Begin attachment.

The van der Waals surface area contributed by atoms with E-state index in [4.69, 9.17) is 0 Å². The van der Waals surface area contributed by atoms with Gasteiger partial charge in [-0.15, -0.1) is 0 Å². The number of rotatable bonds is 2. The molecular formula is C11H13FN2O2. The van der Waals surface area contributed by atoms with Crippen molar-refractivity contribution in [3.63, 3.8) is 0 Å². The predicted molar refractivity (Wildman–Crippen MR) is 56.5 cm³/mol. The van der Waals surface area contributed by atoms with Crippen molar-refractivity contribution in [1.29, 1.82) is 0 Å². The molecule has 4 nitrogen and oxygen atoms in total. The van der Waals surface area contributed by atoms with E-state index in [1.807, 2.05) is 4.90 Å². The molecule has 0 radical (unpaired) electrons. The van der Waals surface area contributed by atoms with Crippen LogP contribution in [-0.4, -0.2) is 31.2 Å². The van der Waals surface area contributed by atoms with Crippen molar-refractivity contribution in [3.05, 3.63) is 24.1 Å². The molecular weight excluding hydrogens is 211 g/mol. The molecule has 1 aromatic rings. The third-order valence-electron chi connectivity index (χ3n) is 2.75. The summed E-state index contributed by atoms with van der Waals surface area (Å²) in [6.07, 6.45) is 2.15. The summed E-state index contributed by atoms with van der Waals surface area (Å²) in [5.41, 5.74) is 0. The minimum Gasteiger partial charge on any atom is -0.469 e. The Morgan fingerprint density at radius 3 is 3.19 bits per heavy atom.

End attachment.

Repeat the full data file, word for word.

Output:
The van der Waals surface area contributed by atoms with E-state index in [4.69, 9.17) is 0 Å². The van der Waals surface area contributed by atoms with Gasteiger partial charge in [-0.15, -0.1) is 0 Å². The number of rotatable bonds is 2. The molecular formula is C11H13FN2O2. The van der Waals surface area contributed by atoms with Crippen molar-refractivity contribution in [3.63, 3.8) is 0 Å². The predicted molar refractivity (Wildman–Crippen MR) is 56.5 cm³/mol. The van der Waals surface area contributed by atoms with Crippen molar-refractivity contribution in [1.29, 1.82) is 0 Å². The molecule has 4 nitrogen and oxygen atoms in total. The van der Waals surface area contributed by atoms with E-state index in [1.807, 2.05) is 4.90 Å². The molecule has 0 radical (unpaired) electrons. The van der Waals surface area contributed by atoms with Crippen LogP contribution in [-0.4, -0.2) is 31.2 Å². The van der Waals surface area contributed by atoms with Crippen molar-refractivity contribution in [3.05, 3.63) is 24.1 Å². The molecular weight excluding hydrogens is 211 g/mol. The molecule has 1 aromatic rings. The third-order valence-electron chi connectivity index (χ3n) is 2.75. The summed E-state index contributed by atoms with van der Waals surface area (Å²) in [6.07, 6.45) is 2.15. The summed E-state index contributed by atoms with van der Waals surface area (Å²) in [5.41, 5.74) is 0. The minimum Gasteiger partial charge on any atom is -0.469 e. The Morgan fingerprint density at radius 3 is 3.19 bits per heavy atom.